Third, and the reason for taking a look at this case over here at TechGraphs, Payne’s complaint raises a question of practical technology: How can we keep baseball fans safe while affording them the best available opportunity to enjoy baseball games? While the response from Payne’s legal and ideological opponents is that the fans themselves (and alone) bear the burden of ensuring their safety, an increase in fan-protection measures of some sort seems likely. MLB teams, including the aforementioned Braves, already employ extended netting during pregame activities, and further severe fan injuries could mobilize popular sentiment and personal injury lawyers to target MLB’s pockets, rather than merely its conscience.
To some, the pushback against increased safety netting should sound as a cry for technological innovation. As attitudes about netting change, a manufacturer who could produce stadium nets with reduced visual obtrusiveness seemingly would find himself or herself well-positioned to enter the market. (I contacted representatives for multiple MLB teams and netting manufacturers in connection with this story. None offered substantive comment, although one, Tex-Net, Inc. owner John Scarperia, indicated that he thought that the nets in use today already were as unobtrusive as possible while still providing the requisite degree of protection.)
And attitudes are likely to change. In 2002, thirteen-year-old Brittanie Cecil died as a result of injuries sustained when a deflected hockey puck struck her in the head during the course of an NHL game between the Calgary Flames and Columbus Blue Jackets. Three months later, the league, having completed a study of the issue, decided to significantly expand fan safety measures in its arenas by installing large safety nets at each end of the ice.
As Yahoo! hockey blogger Greg Wyshynski recalled in a post marking the tenth anniversary of Cecil’s death, negative fan reaction to the netting in 2002 was substantial and precisely in line with the remarks from 2015’s opponents to increased baseball netting. From the article announcing the new nets: “Some Blackhawks season ticket-holders said during the season that they would oppose having netting installed because it would interfere with their view of the game.” From a (oddly illuminated) contemporary editorial:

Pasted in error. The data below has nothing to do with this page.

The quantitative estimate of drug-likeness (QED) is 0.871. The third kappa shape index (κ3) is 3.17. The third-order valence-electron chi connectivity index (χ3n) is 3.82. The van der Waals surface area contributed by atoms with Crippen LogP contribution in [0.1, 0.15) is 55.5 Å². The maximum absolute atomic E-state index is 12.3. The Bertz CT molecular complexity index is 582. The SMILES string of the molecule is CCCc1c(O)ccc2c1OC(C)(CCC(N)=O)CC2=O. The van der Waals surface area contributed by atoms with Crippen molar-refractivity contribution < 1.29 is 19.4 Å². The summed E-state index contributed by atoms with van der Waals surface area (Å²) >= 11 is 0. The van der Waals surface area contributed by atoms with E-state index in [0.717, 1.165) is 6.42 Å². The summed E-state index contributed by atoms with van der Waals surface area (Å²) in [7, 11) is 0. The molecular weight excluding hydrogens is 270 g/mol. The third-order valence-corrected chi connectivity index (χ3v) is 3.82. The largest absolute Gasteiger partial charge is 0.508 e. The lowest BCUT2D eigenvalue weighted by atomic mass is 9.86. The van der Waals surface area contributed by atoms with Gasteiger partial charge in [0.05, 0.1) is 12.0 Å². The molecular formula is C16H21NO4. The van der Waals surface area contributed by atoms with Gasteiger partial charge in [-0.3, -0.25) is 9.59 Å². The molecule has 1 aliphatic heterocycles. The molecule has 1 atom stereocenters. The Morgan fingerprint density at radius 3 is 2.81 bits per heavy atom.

If spectators paid attention to the game, safety wouldn’t be a concern.
At the MCI Center in Washington, D.C., 122 fans were injured in 127 games, most of them weren’t serious, according to a report by two emergency room doctors. Meaning spectators were trying to be heroes by catching the puck and cutting their hand or something minor.
Don’t try to be heroes when the puck is traveling at 100 miles per hour; just duck.
The nets are good news to some people, such as the architects that build new arenas and stadiums. Now, with the nets, spectators will be able to see ice rinks where there are only 15-20 rows of seats behind the end zones and the rest near center ice. Taller and wider stadiums will be built as soon as the word gets out that no one can see through the nets.
Even Doug MacLean, then the general manager for– of all teams, the Blue Jackets– received angry mail: “It was shocking to me. When we put the nets up in Columbus [where Cecil was killed], I had some unbelievably nasty letters from season ticket-holders asking me how I could do that to their sight-lines.”
Wyshynski, who admitted he too was an early opponent of the netting, revisited the story ten years later not so much to chide or mock those early opponents but to observe just how much of an afterthought the netting had become since the initial outcry over its installation: “The purists bristled at the end of a tradition. Debates raged … and then a decade later, yesterday’s hot-button debate is today’s societal norm.” Should MLB ultimately follow the NHL in mandating new safety netting, it isn’t too difficult to imagine that, ten years down the road, your favorite baseball writer on whatever future version of TechGraphs exists at that time will have something similar to note.